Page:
Town in the government of Podolia, Russian Poland. Of the period before 1648 it is only known that Nemirov was one of the great centers of Jewish learning in Podolia and that its rabbis were men of high reputation. Of these the most celebrated were R. Yom-Ṭob Lipmann Heller and Jehiel Michael ben Eliezer, who was martyred during the Cossacks' Uprising in 1648. In that outbreak the Jews of Nemirov suffered the most. The town being a fortified one, the Jews of the neighboring places, in dread of the Cossacks, sought refuge in it, thus swelling its Jewish population so that it exceeded 6,000. Three hundred Cossacks were sent by Chmielnicki to conquer Nemirov, and they made use of Polish flags, thus deceiving the Jewish inhabitants. The non-Jewish population, Greek Christians, were aware of this deception of the enemy, and urged the Jews to open the gates to the supposed Poles. The gates being opened, the Cossacks, assisted by the non-Jewish population, rushed upon the unsuspecting Jews and cruelly massacred 6,000 of them—men, women, and children—who chose death rather than forcible baptism (June 10, 1648). A small number saved their lives; some by temporarily changing their religion, and others by escaping to the neighboring fortified town of Tulchin (Hannover, "Yewen Meẓulah," p. 5a, Venice, 1653). The massacre of Nemirov was considered the most terrible of that period. It has given rise to many legends, glorifying the heroic martyrdom of the Jews; and a requiem for the martyrs is still read on the 20th of Siwan, the anniversary of the event according to the Jewish calendar, in all the synagogues of Podolia.
The Jewish population of Nemirov soon, however, began to increase. Wishneweezki, the great Polish general, and a friend of the Jews, on hearing of the slaughter of the latter at Nemirov, which town was his own property, marched against the place with an army of 3,000 and took revenge by massacring a great number of the inhabitants and the Cossacks (ib. p. 6a). The insurrection of the Cossacks was gradually quelled in Podolia; the few Jews of Nemirov who had escaped death by changing their religion returned openly to their old faith; and the Jewish community gradually regained its former importance.Under Turkish Rule.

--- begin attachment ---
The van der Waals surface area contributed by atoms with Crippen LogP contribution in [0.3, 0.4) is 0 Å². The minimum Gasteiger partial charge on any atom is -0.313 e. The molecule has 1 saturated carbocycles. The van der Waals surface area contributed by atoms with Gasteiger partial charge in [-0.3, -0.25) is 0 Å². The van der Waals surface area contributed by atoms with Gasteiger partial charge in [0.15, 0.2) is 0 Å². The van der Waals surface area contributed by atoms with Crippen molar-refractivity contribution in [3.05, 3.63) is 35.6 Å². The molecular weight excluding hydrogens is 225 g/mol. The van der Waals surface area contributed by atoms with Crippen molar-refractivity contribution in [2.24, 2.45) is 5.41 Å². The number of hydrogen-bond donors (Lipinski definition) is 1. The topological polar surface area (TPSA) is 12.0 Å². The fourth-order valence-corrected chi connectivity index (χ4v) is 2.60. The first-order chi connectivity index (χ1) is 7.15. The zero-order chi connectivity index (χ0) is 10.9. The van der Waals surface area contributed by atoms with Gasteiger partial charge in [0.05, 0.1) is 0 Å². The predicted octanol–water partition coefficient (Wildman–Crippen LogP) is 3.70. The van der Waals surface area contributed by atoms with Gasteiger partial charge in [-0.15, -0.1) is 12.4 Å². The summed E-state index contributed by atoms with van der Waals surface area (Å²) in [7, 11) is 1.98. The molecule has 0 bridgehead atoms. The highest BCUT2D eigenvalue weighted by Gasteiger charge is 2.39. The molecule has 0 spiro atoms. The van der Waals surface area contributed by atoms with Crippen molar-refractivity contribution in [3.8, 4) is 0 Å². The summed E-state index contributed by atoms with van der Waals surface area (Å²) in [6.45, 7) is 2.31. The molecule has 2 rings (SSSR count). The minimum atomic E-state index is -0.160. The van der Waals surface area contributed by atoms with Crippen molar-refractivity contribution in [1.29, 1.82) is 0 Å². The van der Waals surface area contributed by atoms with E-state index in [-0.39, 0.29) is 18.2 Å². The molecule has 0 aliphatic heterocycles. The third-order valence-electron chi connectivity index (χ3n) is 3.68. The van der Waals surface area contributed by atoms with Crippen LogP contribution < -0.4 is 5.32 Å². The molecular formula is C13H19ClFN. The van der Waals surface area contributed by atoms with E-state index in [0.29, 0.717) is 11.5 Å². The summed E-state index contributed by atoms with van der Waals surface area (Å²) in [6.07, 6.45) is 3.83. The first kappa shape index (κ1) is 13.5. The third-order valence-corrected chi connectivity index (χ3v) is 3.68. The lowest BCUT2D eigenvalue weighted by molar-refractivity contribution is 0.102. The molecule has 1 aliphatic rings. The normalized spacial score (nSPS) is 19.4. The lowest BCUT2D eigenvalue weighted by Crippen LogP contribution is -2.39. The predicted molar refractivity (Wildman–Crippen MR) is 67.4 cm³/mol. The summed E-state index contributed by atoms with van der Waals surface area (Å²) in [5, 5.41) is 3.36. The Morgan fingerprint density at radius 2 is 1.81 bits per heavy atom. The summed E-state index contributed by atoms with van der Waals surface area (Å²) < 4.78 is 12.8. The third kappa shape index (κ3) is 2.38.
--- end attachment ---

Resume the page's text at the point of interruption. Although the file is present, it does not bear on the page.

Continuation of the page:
In 1672 Podolia came under the sway of the Turks, whose rule continued until 1699. At that time Yuri, second son of Chmielnicki, settled at Nemirov, and, in order to increase his income, imposed a tax upon every newly married couple in the district, irrespective of creed or nationality. A rich Jewish merchant of Nemirov, named Aaron, being a favorite of the Turkish authorities, thought himself secure in resisting this unjust impost, and on the marriage of his son refused to pay it. Yuri then sent his servants, who burned Aaron's house, and, not finding him at home, carried off his wife to Yuri, who caused her to be cruelly murdered. Aaron thereupon appealed to the Turkish pasha at Kamenetz-Podolsk, who summoned Yuri before him. Yuri confessed, and was executed.
At the beginning of the nineteenth century Nemirov became a center of the Bratzlaver Ḥasidim, under the leadership of Nathan ben Naphtali Hertz, who disseminated thence the precepts of his teacher, Naḥman of Bratzlav.
In 1896 the Jews of Nemirov numbered 2,874 in a total population of 7,129.
- Litinsky, Ḳorot Podolia, i. 23, 27, 33, Odessa, 1895;
- Grätz, Gesch. Hebrew transl., viii. 134, 139, Warsaw, 1899;
- Gurland, Le-Ḳorot ha-Gezerot be-Yisrael, passim.